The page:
THERE are some footballers who lose the plot when told to sit in a different seat in the dressing room.

So when a new manager comes in and next thing motivational quotes and passages appear on the wall and, perhaps for the first time, players are encouraged to think about the mental side of the game, it could cause widespread panic.

Not so at Kilmarnock, especially goalkeeper Jamie MacDonald who has embraced the new and what to some will be radically different regime introduced by Lee Clark.

He is just weeks away from turning 30 but MacDonald has no qualms about being asked to think about his football a bit differently after all his years as a pro. Indeed, he has always wondered why Scotland is backwards in coming forwards about what goes on inside the head.

“For me, there is not enough emphasis placed onto the mental side of the game," said MacDonald. "There is almost a stigma surrounding it in this country.

People don’t want to talk about it, as it’s seen as a bit geeky.

“I see it is a problem with the Scottish game in many aspects. I’d imagine if you go abroad, you’ll see it gets done more.

“Me? I think the mental side and psychology is a massive part of football and there is not enough of it. Whether it be inspirational words or pictures which make you think positively, or whatever it is.

“The older I have got, the more I have become open to these things. When you are younger, you just think one way. I’ll come in, train, then I’ll play.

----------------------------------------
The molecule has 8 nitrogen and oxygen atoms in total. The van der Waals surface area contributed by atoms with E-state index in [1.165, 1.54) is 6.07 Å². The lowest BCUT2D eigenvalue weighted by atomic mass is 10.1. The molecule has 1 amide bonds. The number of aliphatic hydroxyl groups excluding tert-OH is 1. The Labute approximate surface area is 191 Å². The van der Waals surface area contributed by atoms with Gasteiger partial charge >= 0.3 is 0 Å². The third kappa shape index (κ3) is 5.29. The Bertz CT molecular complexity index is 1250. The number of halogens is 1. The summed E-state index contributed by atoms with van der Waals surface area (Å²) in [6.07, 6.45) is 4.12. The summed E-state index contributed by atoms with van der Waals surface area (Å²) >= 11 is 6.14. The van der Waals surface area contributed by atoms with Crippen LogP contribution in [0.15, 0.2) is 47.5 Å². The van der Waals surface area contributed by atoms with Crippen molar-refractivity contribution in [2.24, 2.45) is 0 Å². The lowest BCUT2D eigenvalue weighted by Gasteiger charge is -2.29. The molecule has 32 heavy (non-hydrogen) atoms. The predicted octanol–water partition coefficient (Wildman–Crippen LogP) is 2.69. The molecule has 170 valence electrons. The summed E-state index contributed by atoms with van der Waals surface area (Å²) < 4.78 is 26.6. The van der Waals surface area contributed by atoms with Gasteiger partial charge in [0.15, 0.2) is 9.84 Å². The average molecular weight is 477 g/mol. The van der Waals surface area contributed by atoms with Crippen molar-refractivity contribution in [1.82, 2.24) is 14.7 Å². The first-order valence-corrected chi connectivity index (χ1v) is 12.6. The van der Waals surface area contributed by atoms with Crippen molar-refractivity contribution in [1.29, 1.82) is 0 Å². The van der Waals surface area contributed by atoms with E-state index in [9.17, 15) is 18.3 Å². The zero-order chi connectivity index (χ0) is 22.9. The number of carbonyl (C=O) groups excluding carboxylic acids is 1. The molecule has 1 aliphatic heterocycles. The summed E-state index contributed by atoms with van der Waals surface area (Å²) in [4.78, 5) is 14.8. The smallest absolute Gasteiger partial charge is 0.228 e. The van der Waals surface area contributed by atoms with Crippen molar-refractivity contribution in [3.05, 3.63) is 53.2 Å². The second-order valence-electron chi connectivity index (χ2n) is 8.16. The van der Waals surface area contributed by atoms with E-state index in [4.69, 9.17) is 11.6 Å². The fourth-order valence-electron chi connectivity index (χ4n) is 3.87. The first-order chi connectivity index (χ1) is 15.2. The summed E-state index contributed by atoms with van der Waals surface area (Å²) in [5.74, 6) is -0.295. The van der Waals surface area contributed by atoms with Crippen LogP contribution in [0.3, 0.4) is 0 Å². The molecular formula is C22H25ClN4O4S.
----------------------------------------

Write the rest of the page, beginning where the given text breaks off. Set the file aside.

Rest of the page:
“But I’m starting to think that you need to work on the mental aspect. It’s a job like anything else and you have your own issues at home likely everyone else.

“The manager is talking about these things such as putting images on the walls and stuff and it can work.

“It’s about getting on board with his thoughts and ideas and, if we can start using that type of thing and it helps, then it’s a good thing, isn’t it?”

MacDonald has always been a bright sort and is a deep thinker about Scottish football and how it is viewed by ourselves. That is usually from behind a couch with a frown on our faces.

“Our game gets put-down a lot and yet it’s nowhere as bad as some people say," said the Kilmarnock man. "We put ourselves down, yet look at the way they talk about the English Premier League. They market themselves as the best league in the world.

“Arguably in terms of excitement levels and teams beating other teams and producing unexpected results, it maybe is. But in terms of quality, it’s nowhere near. The English teams can’t live with the Spanish teams.

“Look at Manchester United last week, they lost to a Danish side in Europe. Yet that won’t stop England from saying it’s the best league in the world because they are positive and talk themselves up.

“The British mentality in general is quite negative, from a social aspect never mind football. But if we were more positive and big-upped the game, it would help."

And at least there is some positivity at Rugby Park since Gary Locke left. Performances have improved. A parting of the ways was for the best.

“No disrespect to Gary Locke, but sometimes things happen and you need a change," said MacDonald.

“I won’t say a bad word about Lockey. He was absolutely massive for my career and he was hugely popular among the boys. It just didn’t seem to work out and that can happen. There has been a lift and our last four results have been very encouraging."